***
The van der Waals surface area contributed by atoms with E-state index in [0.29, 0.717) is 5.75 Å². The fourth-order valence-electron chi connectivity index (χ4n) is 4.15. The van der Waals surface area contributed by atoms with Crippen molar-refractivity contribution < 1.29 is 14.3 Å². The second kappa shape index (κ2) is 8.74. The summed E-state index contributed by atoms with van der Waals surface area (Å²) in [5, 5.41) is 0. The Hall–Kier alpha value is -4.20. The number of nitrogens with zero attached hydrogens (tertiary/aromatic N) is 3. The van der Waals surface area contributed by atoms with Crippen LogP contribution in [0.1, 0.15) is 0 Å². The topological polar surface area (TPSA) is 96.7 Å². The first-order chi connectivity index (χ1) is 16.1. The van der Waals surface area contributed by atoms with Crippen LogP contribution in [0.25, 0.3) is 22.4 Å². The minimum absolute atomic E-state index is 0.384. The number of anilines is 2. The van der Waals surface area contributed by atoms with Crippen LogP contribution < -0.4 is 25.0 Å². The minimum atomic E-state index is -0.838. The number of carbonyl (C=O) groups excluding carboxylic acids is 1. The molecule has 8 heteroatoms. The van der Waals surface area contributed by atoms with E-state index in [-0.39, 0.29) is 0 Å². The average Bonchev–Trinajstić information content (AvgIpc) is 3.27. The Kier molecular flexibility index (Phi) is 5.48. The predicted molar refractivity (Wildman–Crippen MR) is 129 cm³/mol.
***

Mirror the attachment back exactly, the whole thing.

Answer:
The van der Waals surface area contributed by atoms with E-state index in [0.29, 0.717) is 5.75 Å². The fourth-order valence-electron chi connectivity index (χ4n) is 4.15. The van der Waals surface area contributed by atoms with Crippen molar-refractivity contribution < 1.29 is 14.3 Å². The second kappa shape index (κ2) is 8.74. The summed E-state index contributed by atoms with van der Waals surface area (Å²) in [5, 5.41) is 0. The Hall–Kier alpha value is -4.20. The number of nitrogens with zero attached hydrogens (tertiary/aromatic N) is 3. The van der Waals surface area contributed by atoms with Crippen LogP contribution in [0.1, 0.15) is 0 Å². The topological polar surface area (TPSA) is 96.7 Å². The first-order chi connectivity index (χ1) is 16.1. The van der Waals surface area contributed by atoms with Crippen LogP contribution in [0.25, 0.3) is 22.4 Å². The minimum absolute atomic E-state index is 0.384. The number of anilines is 2. The van der Waals surface area contributed by atoms with Crippen LogP contribution < -0.4 is 25.0 Å². The minimum atomic E-state index is -0.838. The number of carbonyl (C=O) groups excluding carboxylic acids is 1. The molecule has 8 heteroatoms. The van der Waals surface area contributed by atoms with E-state index in [-0.39, 0.29) is 0 Å². The average Bonchev–Trinajstić information content (AvgIpc) is 3.27. The Kier molecular flexibility index (Phi) is 5.48. The predicted molar refractivity (Wildman–Crippen MR) is 129 cm³/mol.